October 01, 2018
I was grabbing lunch with a stockbroker friend of mine from the hostel the other day, and for fun we decided to shoot some street interviews with him being the interviewer and me filming. Despite English not being his native language, he spoke very well, had a very authoritative presence, and did an excellent job. When the first subject didn’t want to be filmed, he did a great job attempting to convince her by trying to make her think that this was in her best interest, taking the interaction way further than I would’ve. Ultimately she declined the interview, but I could tell that he would make a great salesman.
I was very impressed with how effortless it was from the first attempt. Then I remembered that his job as a stockbroker is basically to be on the phone all day selling investments to clients, often high net-worth individuals. Of course he’s a good salesman, that’s his freaking job and his paycheck depends on it.
All of this reminded me why I left software engineering and bought a camera in the first place - I felt like the skills I was developing as a software engineer were not bringing me closer to where I wanted to be in life. Don’t get me wrong, being talented at slinging code can make for a comfortable upper-middle class lifestyle, but that to me felt like a death sentence and I wanted more than that.
Social skills are paramount to networking and selling, which are fundamental to running a business and making money. I used to see socializing as something that should always come naturally and not require work or compromising “yourself” (whatever the “self” is) in any way, but over the past year my thoughts on this have completely changed.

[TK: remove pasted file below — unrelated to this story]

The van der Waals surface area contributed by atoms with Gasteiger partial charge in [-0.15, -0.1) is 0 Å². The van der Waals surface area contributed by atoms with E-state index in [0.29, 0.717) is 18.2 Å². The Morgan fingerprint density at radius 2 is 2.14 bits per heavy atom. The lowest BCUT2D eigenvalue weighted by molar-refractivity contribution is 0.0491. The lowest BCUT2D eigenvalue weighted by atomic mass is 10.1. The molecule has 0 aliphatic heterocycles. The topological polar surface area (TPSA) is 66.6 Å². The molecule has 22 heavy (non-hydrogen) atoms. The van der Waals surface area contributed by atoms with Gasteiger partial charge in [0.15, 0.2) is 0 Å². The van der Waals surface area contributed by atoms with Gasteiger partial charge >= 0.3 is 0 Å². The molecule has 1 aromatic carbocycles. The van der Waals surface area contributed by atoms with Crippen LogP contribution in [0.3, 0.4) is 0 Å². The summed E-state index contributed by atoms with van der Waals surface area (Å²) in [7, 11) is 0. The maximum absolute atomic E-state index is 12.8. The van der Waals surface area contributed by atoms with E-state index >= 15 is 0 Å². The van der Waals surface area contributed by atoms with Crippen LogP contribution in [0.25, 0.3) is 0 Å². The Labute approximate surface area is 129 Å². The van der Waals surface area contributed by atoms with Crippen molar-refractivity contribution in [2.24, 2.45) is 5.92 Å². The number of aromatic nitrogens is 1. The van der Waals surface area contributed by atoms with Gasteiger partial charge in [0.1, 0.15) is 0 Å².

Now I see immense value in being able to connect with people of all types beyond who you would just happen to connect with naturally. By developing the skills, experiences, and general desire to connect with more people, you open yourself to vastly more opportunities - whether that be a potential business partner, investment opportunity, mentor, friend, romantic interest, etc.
Personalities differ drastically, and it’s useful to be able to connect with as many of them as possible.
I don’t have many regrets in life, but I do regret some of the bridges I’ve burned (mostly from ex-roommates) by sticking to my principles in disagreements when in hindsight I should not have allowed a relatively minor inconvenience in the grand scheme of things sabotage the entire relationship. Had a valued being on good terms more, I would’ve just sacrificed my dignity a little bit for the sake of keeping the friendship/connection on good terms. This need not make you a pushover, it’s just pragamatic.
One of the biggest downsides of being a software engineer is that it’s not a job conducive to developing social skills.
This is because:
Of course there are software engineers who are very social so I don’t mean to suggest that it’s impossible to be social if you’re a software engineer. But if social skills don’t come naturally to you - the case for many software engineers - it’ll take conscious effort to develop these skills. And of course social skills will benefit any software engineer in their career, even if not to the same extent as a stockbroker or salesman.
So how does one go about developing social skills?
That is a topic for its own post so I would not be able to do it justice right here.
However, I will say that the biggest thing has to do with mindset.
When you go to an event, party, the office kitchen, check-in to a hostel, etc and see a stranger, do you say “hi” or wait for them to say “hi” first?
Do you take the lead, or wait for other people to lead you?
Written by Jeremy Bernier who left the NYC rat race to travel the world, work remotely, and find the meaning of life.